Source: Charts built from SEC filings
In this respect, the record June quarter revenues of $81.4 billion, which represented an increase of 36% from a year ago, saw double-digit growth in each of the product categories (including iPhone, Mac, and Wearables, Home, and Accessories). These helped to drive an all-time record for services revenues.
Also, by encouraging developers from all walks of life and around the world to join its community through financial incentives and empowering them with technologies, like augmented reality and software programming like Swift, Apple has significantly raised monetization prospects of the Appstore.
Coming to competitive positioning, many analysts were disappointed with the September 14th product announcement day and the market reacted accordingly, punishing the iPhone maker's stock as well as its component suppliers.
Apple is often compared with rival Samsung. The latter appears more innovative with the features offered on models such as the Galaxy S9. The Korean smartphone maker also has the upper hand through its AMOLED curved display which renders the image more immersive than that of the iPhone. Many gamers also see Samsung as more value for money.
However, iPhone revenues were at a record $39.6 billion in the June quarter, growing 50% year-over-year with performance being consistently strong across the world and double-digits in each geographic segment. This shows exceptional customer loyalty and the strength of the Apple brand.
Another positive for the company is the Gartner Smartphone sales report stating that, while worldwide sales declined 5% in the fourth quarter of 2020, Apple became the top smartphone vendor, with Samsung experiencing a year-on-year decline of 14.6%, but, it still retained the No. 1 global smartphone vendor position in full-year results.
Admittedly, this has been a weird 12 months, and purchasing decisions may have been impacted by the pandemic, like working from home. In this case, according to PCMag, "for years, iPhones have had the upper hand when it comes to processing power, and it doesn't look like the tide has turned just yet". This may be due to users like myself who use the productivity tools in the iPhone.
Moreover, I am no professional photographer or amateur gamer, but I have used high-performance software development tools on my iPhone, which, just five years ago would have required a high-end computer. On the other hand, I am highly concerned about IOS's security aspects and the protection of my personal data. Hence, I don't mind Apple simply pushing minor upgrades on its base and raking in tens of billions of dollars from product upgrades.
Finally, for those who are still not convinced, revenue was up in China of all places, despite Huawei recording the highest decline among the top five smartphone vendors in 2020.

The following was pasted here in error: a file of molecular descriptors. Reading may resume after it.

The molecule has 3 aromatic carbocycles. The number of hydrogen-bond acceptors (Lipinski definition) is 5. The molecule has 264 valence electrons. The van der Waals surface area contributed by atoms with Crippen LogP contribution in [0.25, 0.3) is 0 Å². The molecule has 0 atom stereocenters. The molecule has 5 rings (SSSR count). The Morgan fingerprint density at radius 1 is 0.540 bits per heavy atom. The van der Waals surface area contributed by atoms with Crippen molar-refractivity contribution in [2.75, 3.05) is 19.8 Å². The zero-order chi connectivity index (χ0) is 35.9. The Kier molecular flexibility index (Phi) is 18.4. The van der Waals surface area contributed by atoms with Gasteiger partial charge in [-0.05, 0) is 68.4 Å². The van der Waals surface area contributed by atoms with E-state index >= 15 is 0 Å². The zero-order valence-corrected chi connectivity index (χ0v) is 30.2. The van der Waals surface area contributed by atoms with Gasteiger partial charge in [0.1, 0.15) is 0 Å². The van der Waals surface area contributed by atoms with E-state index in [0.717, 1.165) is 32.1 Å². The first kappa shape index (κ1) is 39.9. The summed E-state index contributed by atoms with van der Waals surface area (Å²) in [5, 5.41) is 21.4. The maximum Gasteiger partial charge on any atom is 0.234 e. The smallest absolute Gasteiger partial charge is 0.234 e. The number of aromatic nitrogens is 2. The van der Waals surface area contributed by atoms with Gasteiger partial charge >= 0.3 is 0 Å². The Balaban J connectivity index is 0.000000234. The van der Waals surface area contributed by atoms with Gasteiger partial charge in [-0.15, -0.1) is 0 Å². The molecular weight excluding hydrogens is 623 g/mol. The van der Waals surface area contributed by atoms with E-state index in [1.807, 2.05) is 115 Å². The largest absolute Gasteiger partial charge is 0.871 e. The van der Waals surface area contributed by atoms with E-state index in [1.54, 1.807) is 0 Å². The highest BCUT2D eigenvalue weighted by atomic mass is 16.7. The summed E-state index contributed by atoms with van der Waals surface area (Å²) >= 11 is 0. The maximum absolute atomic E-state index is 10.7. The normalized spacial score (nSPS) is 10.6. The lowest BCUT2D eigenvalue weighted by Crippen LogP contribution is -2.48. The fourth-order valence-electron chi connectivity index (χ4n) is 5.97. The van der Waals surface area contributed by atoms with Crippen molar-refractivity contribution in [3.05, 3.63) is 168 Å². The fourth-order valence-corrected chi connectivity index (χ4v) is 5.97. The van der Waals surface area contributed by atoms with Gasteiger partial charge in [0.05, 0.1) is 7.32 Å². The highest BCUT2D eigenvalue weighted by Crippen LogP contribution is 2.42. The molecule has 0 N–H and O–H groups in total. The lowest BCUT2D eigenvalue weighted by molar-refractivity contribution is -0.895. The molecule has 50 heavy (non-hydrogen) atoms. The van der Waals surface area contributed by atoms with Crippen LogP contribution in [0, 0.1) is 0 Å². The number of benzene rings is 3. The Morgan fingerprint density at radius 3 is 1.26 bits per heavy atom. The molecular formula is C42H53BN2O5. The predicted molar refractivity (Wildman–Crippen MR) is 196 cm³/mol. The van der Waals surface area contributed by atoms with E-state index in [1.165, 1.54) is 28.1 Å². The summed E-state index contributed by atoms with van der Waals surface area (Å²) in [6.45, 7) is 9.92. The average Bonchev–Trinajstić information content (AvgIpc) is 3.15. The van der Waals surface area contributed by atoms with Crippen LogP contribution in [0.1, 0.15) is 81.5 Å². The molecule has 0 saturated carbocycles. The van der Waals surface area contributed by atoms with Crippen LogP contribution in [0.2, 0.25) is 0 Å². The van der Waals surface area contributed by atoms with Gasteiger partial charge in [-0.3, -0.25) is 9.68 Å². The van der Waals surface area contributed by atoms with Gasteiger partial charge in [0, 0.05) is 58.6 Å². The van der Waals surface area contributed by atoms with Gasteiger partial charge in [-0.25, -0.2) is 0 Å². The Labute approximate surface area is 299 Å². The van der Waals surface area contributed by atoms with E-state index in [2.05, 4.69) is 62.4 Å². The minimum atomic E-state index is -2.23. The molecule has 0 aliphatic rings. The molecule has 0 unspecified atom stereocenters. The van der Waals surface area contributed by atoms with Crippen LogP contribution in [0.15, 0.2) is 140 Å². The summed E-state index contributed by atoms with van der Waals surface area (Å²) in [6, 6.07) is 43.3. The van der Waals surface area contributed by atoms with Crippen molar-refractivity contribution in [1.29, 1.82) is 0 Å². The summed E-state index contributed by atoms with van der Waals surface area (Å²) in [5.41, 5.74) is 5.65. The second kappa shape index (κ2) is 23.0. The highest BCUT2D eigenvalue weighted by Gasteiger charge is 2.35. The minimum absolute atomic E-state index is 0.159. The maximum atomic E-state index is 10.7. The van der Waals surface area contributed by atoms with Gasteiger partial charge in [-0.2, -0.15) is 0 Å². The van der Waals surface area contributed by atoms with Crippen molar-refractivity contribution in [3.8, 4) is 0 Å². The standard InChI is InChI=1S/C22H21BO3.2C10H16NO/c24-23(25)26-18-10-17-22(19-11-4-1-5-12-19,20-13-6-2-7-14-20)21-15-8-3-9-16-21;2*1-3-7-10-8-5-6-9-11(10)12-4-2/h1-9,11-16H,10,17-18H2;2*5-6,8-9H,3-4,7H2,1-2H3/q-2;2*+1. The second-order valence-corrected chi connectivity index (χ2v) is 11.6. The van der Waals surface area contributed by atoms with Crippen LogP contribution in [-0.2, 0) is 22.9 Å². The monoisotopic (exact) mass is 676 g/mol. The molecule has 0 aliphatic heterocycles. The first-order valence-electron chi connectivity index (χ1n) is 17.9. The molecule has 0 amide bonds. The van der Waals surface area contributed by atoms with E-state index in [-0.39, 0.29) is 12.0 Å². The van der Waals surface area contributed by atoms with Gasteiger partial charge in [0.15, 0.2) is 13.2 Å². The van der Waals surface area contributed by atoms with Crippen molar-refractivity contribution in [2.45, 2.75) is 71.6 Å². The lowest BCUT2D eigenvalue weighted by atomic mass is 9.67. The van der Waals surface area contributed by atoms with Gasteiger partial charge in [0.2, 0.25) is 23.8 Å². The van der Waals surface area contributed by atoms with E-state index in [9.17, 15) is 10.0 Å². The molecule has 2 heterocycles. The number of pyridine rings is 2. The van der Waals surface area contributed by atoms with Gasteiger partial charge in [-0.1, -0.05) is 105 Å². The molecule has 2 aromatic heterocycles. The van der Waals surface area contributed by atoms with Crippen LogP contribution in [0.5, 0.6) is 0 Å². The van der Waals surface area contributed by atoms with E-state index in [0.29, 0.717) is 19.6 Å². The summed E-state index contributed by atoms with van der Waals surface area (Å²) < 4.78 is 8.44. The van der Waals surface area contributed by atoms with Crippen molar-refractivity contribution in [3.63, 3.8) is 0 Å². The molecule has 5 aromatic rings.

Valuations and key takeaways
Thinking aloud, in contrast to Samsung, Apple is more vertically integrated and has full control of its ecosystem, which is a closed one, with compatibility with Android systems only existing at the application tier. For example, mail sent through an iPhone can be opened on a Galaxy J7. Therefore, there are high barriers to entry in the Apple bastion.
Furthermore, with an active installed base of iPhones reaching new all-time highs and the latest survey of consumers from 451 research indicating 97% of customer satisfaction, together with that software tilt, I see monetization building up stronger.
Coming back to my earlier comparison with Microsoft, which also exhibits a gross margin of 69.7%, Apple with its Services division showing 68.9%, deserves higher valuations from the current 27.76x Price to earnings multiples. Adjusting for a moderate increment of 10% from a possible estimate of 26.6% (35.14/27.76) as Apple expands Services, I have a target price of $155-157. By the way, this is the peak reached in the second week of September.
I am not bullish because of some IOS goodies like iMessage photo sharing. Also, the growth in iPhones sales numbers was high due to 2020 being a low year and going forward, there are questions about whether these figures can be sustained. I am bullish because of the way Apple is sustainably developing services based on software.
Ending on a cautionary note, amid all these inflation talks with high-growth stocks being unnecessarily punished, volatility should remain a valid concern in the last two remaining months of this year, but with $194 billion of cash, there is the financial capability to buy back shares and pay dividends.
This article was written by
Analyst’s Disclosure: I/we have a beneficial long position in the shares of XLK either through stock ownership, options, or other derivatives. I wrote this article myself, and it expresses my own opinions. I am not receiving compensation for it (other than from Seeking Alpha). I have no business relationship with any company whose stock is mentioned in this article.
This is an investment thesis and is intended for informational purposes. Investors are kindly requested to do additional research before investing. The research work for this article was done with Bhoshan Woodun, who also helped in the editing.